All of the country’s 26 cantons, and a total 63.5 per cent of voters supported the move in a controversial referendum.
“I am relieved. I was very worried that this wouldn’t pass,” Christine Bussat, head of the White March association behind the initiative told public broadcaster RTS.
The vote requires Swiss lawmakers to draft one of Europe’s harshest laws against those convicted of sexually abusing children or dependent adults.
The government is among those opposed to the automatic, lifelong ban of working or volunteering with kids or vulnerable adults.
It has voiced concern that this leaves no room for legal interpretation on the gravity or nature of the crime.
Bern and other opponents have warned that the ban could potentially be slapped on a 20-year-old who has sexual relations with someone just under the 16-year legal age of consent, or even on underage children who exchange pornographic material.
“That is wrong. The initiative is targeted at paedophiles,” and not at youths, the White March association insists in its campaign material, stressing that the law to be drawn up will make this clear.
The government has maintained that the new law is not needed as it will overlap with existing legislation.
But supporters of the initiative are adamant that current laws are too lax, allowing for child interaction bans of only up to 10 years against paedophiles sentenced to at least six months behind bars.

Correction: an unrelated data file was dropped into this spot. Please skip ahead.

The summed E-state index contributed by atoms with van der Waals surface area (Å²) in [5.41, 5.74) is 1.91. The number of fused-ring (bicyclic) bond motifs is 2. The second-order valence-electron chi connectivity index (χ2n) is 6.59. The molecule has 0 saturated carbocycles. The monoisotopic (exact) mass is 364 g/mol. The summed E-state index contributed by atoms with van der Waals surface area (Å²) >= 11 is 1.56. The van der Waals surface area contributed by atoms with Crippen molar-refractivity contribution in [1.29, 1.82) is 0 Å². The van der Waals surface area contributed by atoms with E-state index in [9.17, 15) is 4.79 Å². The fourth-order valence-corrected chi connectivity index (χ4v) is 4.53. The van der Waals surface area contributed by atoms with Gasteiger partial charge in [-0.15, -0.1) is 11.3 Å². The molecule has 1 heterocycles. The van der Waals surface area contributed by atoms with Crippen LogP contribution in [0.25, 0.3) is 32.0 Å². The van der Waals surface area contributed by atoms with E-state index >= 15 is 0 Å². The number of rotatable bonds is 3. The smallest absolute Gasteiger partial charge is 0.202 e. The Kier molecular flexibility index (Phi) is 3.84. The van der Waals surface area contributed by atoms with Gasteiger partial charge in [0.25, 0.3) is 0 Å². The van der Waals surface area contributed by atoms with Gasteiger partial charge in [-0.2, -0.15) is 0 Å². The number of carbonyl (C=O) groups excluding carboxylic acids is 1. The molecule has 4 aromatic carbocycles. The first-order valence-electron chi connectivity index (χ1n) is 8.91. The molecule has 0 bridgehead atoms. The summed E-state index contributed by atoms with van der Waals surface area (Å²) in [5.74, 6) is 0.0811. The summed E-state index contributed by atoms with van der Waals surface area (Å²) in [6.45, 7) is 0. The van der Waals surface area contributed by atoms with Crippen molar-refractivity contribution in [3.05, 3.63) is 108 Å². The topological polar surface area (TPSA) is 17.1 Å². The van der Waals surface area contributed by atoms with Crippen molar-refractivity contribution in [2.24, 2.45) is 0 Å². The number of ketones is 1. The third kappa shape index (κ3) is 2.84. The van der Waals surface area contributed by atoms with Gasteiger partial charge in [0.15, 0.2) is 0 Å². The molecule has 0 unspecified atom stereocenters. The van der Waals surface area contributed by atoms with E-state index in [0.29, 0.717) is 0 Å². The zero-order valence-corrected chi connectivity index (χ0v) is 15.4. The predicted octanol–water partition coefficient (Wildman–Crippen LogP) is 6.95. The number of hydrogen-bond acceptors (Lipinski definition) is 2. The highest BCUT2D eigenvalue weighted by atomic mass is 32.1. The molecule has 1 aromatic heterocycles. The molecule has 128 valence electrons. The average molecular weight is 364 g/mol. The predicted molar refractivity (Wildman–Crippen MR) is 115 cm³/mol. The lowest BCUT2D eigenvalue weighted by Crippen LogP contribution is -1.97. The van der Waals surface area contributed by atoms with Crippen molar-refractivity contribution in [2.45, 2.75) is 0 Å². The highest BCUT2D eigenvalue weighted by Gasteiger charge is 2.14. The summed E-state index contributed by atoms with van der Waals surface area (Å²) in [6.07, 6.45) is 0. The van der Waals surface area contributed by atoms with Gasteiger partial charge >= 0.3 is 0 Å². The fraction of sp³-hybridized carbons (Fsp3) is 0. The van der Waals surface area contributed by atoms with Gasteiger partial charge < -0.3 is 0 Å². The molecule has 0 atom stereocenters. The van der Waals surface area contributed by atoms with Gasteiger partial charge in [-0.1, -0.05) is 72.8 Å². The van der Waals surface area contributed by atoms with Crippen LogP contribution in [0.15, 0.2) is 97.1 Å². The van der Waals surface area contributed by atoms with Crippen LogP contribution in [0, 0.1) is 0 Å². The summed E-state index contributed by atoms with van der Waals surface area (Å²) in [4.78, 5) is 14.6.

Following Sunday’s vote, the Swiss parliament will be tasked with drawing up one of Europe’s strictest laws against convicted paedophiles.
In Italy, some convicted paedophiles are automatically banned for life from working with children, but other European nations leave the decision on whether to institute such a ban up to a judge.
Swiss justice minister Simonetta Sommaruga voiced disappointment Sunday that the initiative had passed.
Translating the text into law will prove a “dilemma”, she told reporters, insisting it would not be possible “without violating the constitution” which states the punishment must fit the crime.
Judith Wyttenbach, a constitutional law professor in Bern, told ATS that automatically banning a trained school teacher from practicing his profession for life might be viewed as a breach of the European Convention on Human Rights.
School teachers meanwhile called for the initiative to be implemented “in the most reasonable manner possible.”
“We don’t want to slide towards psychosis like some other countries, like the United States, have done,” Georges Pasquier, head of the teacher’s union in the French-speaking part of the country, told ATS.
He warned that “perpetual anxiety” among teachers that their words or actions could be misconstrued had a negative impact on their work.
Under Switzerland’s direct democratic system, national referenda are held every three months on a vast range of subjects.
Parliament can call a popular vote, or citizens themselves can muster 100,000 signatures in order to put so-called popular initiatives to the vote.
It can often take several years from the time an initiative passes before it becomes law.